In India, a rural-urban divide for heart disease risk

Men living in urban areas of India are at a higher risk of cardiovascular disease (CVD) compared with their rural counterparts, according to a new study co-led by Harvard T.H. Chan School of Public Health.

The nationwide study, based on data pooled from more than 797,000 people, found that wealthier and more urbanized Indian states tended to have a higher risk of fatal and nonfatal CVD events. The average 10-year risk for such events varied widely by state, with Jharkhand having the lowest risk at 13.2% and Kerala having the highest risk at 19.5%.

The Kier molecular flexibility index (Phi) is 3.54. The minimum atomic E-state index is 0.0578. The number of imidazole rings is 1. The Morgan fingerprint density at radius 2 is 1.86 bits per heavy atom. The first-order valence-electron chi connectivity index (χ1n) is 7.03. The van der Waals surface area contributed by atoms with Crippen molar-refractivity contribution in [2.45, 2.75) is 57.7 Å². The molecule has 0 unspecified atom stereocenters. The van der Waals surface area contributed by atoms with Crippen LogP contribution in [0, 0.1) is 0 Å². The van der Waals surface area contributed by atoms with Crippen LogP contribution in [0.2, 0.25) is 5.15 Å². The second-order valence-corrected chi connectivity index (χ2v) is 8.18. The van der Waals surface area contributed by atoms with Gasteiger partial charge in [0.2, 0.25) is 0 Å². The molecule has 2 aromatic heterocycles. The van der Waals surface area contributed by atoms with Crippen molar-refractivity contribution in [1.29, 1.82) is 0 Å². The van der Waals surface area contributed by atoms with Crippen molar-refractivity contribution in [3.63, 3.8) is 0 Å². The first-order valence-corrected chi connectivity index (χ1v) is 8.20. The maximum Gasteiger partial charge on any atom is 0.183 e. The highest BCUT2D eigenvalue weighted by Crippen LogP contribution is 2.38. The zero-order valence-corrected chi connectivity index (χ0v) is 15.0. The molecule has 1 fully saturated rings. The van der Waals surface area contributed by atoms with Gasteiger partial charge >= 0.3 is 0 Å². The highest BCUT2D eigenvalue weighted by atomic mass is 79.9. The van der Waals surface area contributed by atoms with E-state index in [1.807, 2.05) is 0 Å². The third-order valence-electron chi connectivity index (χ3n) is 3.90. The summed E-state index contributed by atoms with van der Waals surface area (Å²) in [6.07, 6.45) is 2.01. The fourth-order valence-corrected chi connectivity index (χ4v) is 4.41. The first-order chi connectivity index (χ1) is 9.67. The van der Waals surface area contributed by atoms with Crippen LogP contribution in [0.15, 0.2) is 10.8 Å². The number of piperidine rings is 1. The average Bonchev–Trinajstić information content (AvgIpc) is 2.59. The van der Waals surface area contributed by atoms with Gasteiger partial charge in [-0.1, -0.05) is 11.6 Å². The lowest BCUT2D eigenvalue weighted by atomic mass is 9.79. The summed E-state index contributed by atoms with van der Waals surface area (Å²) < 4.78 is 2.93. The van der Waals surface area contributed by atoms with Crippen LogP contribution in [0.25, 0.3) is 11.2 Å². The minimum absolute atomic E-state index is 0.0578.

A June 20, 2018 article in Business Standard quoted Pascal Geldsetzer, a postdoctoral research fellow in the Department of Global Health and Population and lead author of the study, which was published in PLOS Medicine.

“CVD risk varied widely among states and we also observed important variation of cardiovascular disease risk factors, such as smoking and diabetes, by adults’ sociodemographic characteristics,” Geldsetzer said. “Our findings could be helpful in deciding how to allocate resources to prevent CVD to those most in need.”

Read the Business Standard article: Keralites, urban Indian males more at cardiovascular disease risk: Study

Read the study in PLOS Medicine: Geographic and sociodemographic variation of cardiovascular disease risk in India: A cross-sectional study of 797-540 adults